Odette & Odile
Event: World of WearableArt Mythology Section finalist
A princess is changed by sorcery into a swan, symbol of life in many cultures, yet also referencing death, and the soul flying away – the ‘swan-song’. Swan Lake draws its inspiration from Russian and German folklore, and is a myth exploring the dichotomies of good and evil, love and betrayal, life and death, reality and fantasy.
A creature of the lake, the mirror-like meeting place of air and water offering reflection versus reality, the duality of Odette and Odile in Swan Lake often being performed by the same artist adds a further psychological layer revealing the struggle within the self.
Materials & Techniques:
Aluminium, plastic, rivets, acrylic paint, vinyl, lycra, acrylic, beads
The ‘feathers’ have been created from many plastic soft drink bottles – top and bottom were cut off, the remainder ironed flat, then a soldering iron was used to shape the edges. These were then spray painted, then hand painted around the edges before riveting them to the aluminium base to create feathers – uplifted ones for Odette, downturned ones for Odile, throughout headpiece, bodice, arm and leg pieces.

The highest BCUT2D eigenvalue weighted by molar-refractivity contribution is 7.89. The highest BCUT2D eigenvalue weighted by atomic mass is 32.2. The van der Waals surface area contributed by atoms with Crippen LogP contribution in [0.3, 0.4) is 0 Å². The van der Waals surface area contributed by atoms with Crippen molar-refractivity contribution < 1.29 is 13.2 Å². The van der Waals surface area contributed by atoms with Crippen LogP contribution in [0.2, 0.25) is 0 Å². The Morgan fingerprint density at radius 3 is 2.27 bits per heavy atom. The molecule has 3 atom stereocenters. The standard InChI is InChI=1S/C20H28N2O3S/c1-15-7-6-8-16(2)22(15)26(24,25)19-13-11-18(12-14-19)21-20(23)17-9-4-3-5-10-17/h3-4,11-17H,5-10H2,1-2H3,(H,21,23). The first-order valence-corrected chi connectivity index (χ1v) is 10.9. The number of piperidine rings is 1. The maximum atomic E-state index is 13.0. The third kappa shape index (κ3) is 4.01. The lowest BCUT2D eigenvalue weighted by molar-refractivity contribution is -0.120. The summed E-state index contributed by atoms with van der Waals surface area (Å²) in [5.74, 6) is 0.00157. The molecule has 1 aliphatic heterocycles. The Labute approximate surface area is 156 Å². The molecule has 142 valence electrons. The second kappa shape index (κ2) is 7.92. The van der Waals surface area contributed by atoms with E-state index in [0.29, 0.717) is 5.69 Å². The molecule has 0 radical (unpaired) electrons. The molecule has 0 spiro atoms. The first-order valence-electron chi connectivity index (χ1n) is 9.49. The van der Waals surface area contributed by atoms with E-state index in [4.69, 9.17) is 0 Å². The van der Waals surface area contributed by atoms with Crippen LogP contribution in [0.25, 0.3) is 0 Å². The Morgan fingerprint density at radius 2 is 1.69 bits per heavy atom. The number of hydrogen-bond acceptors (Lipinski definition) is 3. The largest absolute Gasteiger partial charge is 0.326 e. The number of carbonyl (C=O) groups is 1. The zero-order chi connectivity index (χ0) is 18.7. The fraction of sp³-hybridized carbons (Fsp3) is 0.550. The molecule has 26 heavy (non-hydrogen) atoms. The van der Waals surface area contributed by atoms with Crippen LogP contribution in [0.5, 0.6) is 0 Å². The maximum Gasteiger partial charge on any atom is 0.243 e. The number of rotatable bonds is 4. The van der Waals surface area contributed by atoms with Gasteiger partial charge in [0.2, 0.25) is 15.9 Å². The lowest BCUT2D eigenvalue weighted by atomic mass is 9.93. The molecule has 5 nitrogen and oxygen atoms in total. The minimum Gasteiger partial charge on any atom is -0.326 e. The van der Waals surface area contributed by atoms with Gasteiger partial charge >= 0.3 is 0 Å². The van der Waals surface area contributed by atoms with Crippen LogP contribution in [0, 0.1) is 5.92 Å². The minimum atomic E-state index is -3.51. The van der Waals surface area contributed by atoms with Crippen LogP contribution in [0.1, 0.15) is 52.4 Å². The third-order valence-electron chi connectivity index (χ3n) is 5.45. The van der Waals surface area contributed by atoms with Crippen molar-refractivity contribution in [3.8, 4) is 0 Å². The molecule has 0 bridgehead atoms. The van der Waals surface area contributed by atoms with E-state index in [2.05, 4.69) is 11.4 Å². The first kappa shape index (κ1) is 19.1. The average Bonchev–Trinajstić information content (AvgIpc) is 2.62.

The neckpieces, headpiece and bodice decorations have been made from wire wrapping together acrylic laser-cut offcuts from jewellery making – sourced at Reverse Garbage, and beads and motifs from jewellery collected at op-shops. The lycra for Odile was also found at an op-shop, the lycra for Odette from a liquidator. Odette & Odile were retained for 12 months and exhibited at the World of WearableArt Museum.
QR Bonus Information Odette & Odile were created to be eligible for the Sustainability Award at WOW, meeting the requirement of being made of 85% recycled materials. This was really the beginning of my solid interest in using more recycled materials. It was fun finding them, it was challenging working with them, and it was economical.
After crating the swans up, we delivered them to Mainfreight for shipping, only to receive a call that our wooden box was no longer acceptable for Customs! Panic stations – what to do? Matt has a chemical company which often has retired IBC’s for bulk shipping of chemical, so he cut into it, created a doorway, and we re-packed.